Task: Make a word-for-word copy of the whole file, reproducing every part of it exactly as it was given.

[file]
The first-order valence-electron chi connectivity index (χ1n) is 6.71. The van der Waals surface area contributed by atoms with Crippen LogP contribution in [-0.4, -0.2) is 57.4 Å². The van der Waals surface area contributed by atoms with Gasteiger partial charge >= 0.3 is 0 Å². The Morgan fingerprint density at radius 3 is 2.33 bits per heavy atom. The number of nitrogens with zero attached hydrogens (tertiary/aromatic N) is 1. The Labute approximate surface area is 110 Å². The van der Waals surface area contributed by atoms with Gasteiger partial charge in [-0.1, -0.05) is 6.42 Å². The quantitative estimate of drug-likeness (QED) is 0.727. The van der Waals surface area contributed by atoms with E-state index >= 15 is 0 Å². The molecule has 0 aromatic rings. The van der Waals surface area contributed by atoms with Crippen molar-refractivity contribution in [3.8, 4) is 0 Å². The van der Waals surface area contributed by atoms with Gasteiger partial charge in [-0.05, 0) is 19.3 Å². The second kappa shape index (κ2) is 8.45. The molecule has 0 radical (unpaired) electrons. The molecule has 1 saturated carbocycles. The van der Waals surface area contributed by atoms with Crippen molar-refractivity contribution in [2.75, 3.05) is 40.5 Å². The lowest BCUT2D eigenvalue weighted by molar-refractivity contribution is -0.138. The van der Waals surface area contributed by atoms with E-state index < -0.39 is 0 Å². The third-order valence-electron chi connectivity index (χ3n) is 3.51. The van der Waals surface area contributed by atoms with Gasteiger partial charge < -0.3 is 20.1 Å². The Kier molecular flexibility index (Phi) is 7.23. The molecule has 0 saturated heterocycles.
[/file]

The first-order valence-electron chi connectivity index (χ1n) is 6.71. The van der Waals surface area contributed by atoms with Crippen LogP contribution in [-0.4, -0.2) is 57.4 Å². The van der Waals surface area contributed by atoms with Gasteiger partial charge >= 0.3 is 0 Å². The Morgan fingerprint density at radius 3 is 2.33 bits per heavy atom. The number of nitrogens with zero attached hydrogens (tertiary/aromatic N) is 1. The Labute approximate surface area is 110 Å². The van der Waals surface area contributed by atoms with Gasteiger partial charge in [-0.1, -0.05) is 6.42 Å². The quantitative estimate of drug-likeness (QED) is 0.727. The van der Waals surface area contributed by atoms with E-state index >= 15 is 0 Å². The molecule has 0 aromatic rings. The van der Waals surface area contributed by atoms with Crippen molar-refractivity contribution in [3.8, 4) is 0 Å². The van der Waals surface area contributed by atoms with Gasteiger partial charge in [-0.05, 0) is 19.3 Å². The second kappa shape index (κ2) is 8.45. The molecule has 0 radical (unpaired) electrons. The molecule has 1 saturated carbocycles. The van der Waals surface area contributed by atoms with Crippen molar-refractivity contribution in [2.75, 3.05) is 40.5 Å². The lowest BCUT2D eigenvalue weighted by molar-refractivity contribution is -0.138. The van der Waals surface area contributed by atoms with E-state index < -0.39 is 0 Å². The third-order valence-electron chi connectivity index (χ3n) is 3.51. The van der Waals surface area contributed by atoms with Gasteiger partial charge < -0.3 is 20.1 Å². The Kier molecular flexibility index (Phi) is 7.23. The molecule has 0 saturated heterocycles.